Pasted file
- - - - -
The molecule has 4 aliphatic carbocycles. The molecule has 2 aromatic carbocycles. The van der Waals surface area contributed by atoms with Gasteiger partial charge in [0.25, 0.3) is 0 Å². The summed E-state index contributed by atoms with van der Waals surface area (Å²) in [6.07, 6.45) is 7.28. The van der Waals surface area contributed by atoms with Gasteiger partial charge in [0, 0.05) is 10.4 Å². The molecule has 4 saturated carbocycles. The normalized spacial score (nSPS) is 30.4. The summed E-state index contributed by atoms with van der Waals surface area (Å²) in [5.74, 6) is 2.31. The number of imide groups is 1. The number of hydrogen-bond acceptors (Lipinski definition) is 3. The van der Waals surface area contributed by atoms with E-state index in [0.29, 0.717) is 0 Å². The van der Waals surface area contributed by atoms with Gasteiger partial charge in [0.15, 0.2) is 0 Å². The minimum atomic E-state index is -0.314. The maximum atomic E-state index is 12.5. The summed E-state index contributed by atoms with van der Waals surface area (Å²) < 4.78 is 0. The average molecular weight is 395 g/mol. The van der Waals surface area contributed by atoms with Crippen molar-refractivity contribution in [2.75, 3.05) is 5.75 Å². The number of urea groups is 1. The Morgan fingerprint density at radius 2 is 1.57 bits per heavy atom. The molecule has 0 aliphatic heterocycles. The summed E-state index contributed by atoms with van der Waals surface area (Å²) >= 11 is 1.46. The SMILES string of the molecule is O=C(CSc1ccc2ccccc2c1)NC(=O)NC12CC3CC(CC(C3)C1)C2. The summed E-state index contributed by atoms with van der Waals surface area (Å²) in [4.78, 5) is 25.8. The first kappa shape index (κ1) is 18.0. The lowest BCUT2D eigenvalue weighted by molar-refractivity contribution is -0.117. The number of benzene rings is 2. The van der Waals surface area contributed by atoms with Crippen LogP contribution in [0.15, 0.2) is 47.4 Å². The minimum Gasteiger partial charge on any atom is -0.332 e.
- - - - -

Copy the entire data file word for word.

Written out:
The molecule has 4 aliphatic carbocycles. The molecule has 2 aromatic carbocycles. The van der Waals surface area contributed by atoms with Gasteiger partial charge in [0.25, 0.3) is 0 Å². The summed E-state index contributed by atoms with van der Waals surface area (Å²) in [6.07, 6.45) is 7.28. The van der Waals surface area contributed by atoms with Gasteiger partial charge in [0, 0.05) is 10.4 Å². The molecule has 4 saturated carbocycles. The normalized spacial score (nSPS) is 30.4. The summed E-state index contributed by atoms with van der Waals surface area (Å²) in [5.74, 6) is 2.31. The number of imide groups is 1. The number of hydrogen-bond acceptors (Lipinski definition) is 3. The van der Waals surface area contributed by atoms with E-state index in [0.29, 0.717) is 0 Å². The van der Waals surface area contributed by atoms with Gasteiger partial charge in [0.15, 0.2) is 0 Å². The minimum atomic E-state index is -0.314. The maximum atomic E-state index is 12.5. The summed E-state index contributed by atoms with van der Waals surface area (Å²) < 4.78 is 0. The average molecular weight is 395 g/mol. The van der Waals surface area contributed by atoms with Crippen molar-refractivity contribution in [2.75, 3.05) is 5.75 Å². The number of urea groups is 1. The Morgan fingerprint density at radius 2 is 1.57 bits per heavy atom. The molecule has 0 aliphatic heterocycles. The summed E-state index contributed by atoms with van der Waals surface area (Å²) >= 11 is 1.46. The SMILES string of the molecule is O=C(CSc1ccc2ccccc2c1)NC(=O)NC12CC3CC(CC(C3)C1)C2. The summed E-state index contributed by atoms with van der Waals surface area (Å²) in [4.78, 5) is 25.8. The first kappa shape index (κ1) is 18.0. The lowest BCUT2D eigenvalue weighted by molar-refractivity contribution is -0.117. The number of benzene rings is 2. The van der Waals surface area contributed by atoms with Crippen LogP contribution in [0.15, 0.2) is 47.4 Å². The minimum Gasteiger partial charge on any atom is -0.332 e.